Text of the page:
There's a reason this entry isn't higher up the list, and that's because, to be fair to the BBFC, A Serbian Film is an absolutely vile work of cinema, depicting a retired porn star's quest to complete "one final job", which has him fornicating with corpses, and subjecting himself to the most lurid forms of torture imaginable. Worst of all, there's a scene which simulates a man having sex with a baby, a scene so outrageous it caused the film's premiere at London's Frightfest to be cancelled - Westminster Council refused to show it - and the BBFC to subsequently cut 4 minutes and 11 seconds from the film's run-time.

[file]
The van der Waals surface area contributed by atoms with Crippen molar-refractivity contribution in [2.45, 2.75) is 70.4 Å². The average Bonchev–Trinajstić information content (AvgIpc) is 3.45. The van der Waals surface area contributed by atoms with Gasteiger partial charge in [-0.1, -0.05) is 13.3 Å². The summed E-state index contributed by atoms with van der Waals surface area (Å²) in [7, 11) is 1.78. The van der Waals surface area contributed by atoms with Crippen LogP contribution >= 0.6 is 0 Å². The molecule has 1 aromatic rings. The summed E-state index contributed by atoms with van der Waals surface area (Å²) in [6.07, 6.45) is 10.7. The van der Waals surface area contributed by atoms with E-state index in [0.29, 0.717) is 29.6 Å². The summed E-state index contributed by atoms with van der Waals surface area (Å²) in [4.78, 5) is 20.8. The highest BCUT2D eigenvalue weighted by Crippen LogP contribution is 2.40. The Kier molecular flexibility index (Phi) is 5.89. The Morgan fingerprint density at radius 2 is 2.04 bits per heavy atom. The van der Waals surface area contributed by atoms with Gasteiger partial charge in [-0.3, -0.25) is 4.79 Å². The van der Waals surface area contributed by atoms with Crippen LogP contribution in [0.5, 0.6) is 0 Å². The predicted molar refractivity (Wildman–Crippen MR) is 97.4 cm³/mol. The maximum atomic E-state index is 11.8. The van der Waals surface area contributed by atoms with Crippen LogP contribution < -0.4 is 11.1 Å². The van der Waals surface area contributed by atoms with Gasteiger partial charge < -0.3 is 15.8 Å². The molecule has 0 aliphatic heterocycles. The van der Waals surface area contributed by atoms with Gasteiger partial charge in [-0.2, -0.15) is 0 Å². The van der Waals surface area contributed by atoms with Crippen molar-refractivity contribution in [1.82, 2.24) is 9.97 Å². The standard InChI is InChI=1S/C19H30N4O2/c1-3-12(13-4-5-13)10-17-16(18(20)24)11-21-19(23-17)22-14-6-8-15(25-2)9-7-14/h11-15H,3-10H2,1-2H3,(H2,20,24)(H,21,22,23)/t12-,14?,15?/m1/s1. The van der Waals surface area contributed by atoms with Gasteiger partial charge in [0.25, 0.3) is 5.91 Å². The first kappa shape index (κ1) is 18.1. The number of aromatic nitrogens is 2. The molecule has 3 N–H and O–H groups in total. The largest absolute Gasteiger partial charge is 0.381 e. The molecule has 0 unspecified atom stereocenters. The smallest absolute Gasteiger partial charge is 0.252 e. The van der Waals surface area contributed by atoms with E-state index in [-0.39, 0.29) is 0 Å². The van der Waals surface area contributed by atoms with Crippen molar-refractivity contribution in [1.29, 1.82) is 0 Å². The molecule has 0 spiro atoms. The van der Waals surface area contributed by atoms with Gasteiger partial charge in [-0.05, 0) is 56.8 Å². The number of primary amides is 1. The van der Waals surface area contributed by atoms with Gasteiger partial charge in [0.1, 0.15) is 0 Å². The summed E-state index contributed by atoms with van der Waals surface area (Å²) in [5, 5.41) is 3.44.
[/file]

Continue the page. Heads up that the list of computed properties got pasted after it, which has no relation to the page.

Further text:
Though the film is an abhorrent piece of work in many ways, is this enough to warrant it being chopped to bits? Is the film likely to cause harm to those over 18? It's disturbing, but nobody is going to be mentally scarred by it. Does it contain behaviour likely to be imitated? Absolutely not. What the BBFC fails to realise is that the gore-hound audience for something like this is watching it for all the shocking scenes, and so to neuter the piece so drastically completely removes the incentive to even check it out. The type of person who will watch A Serbian Film knows what they are getting; they do not need a baseless moral arbiter telling them what they can or cannot watch outside of what is legal and what is not. Was an actual baby raped for A Serbian Film? Of course not. Is it revolting all the same? Of course, but that should be a filmmaker's right, to shock, to provoke, and sometimes to offend.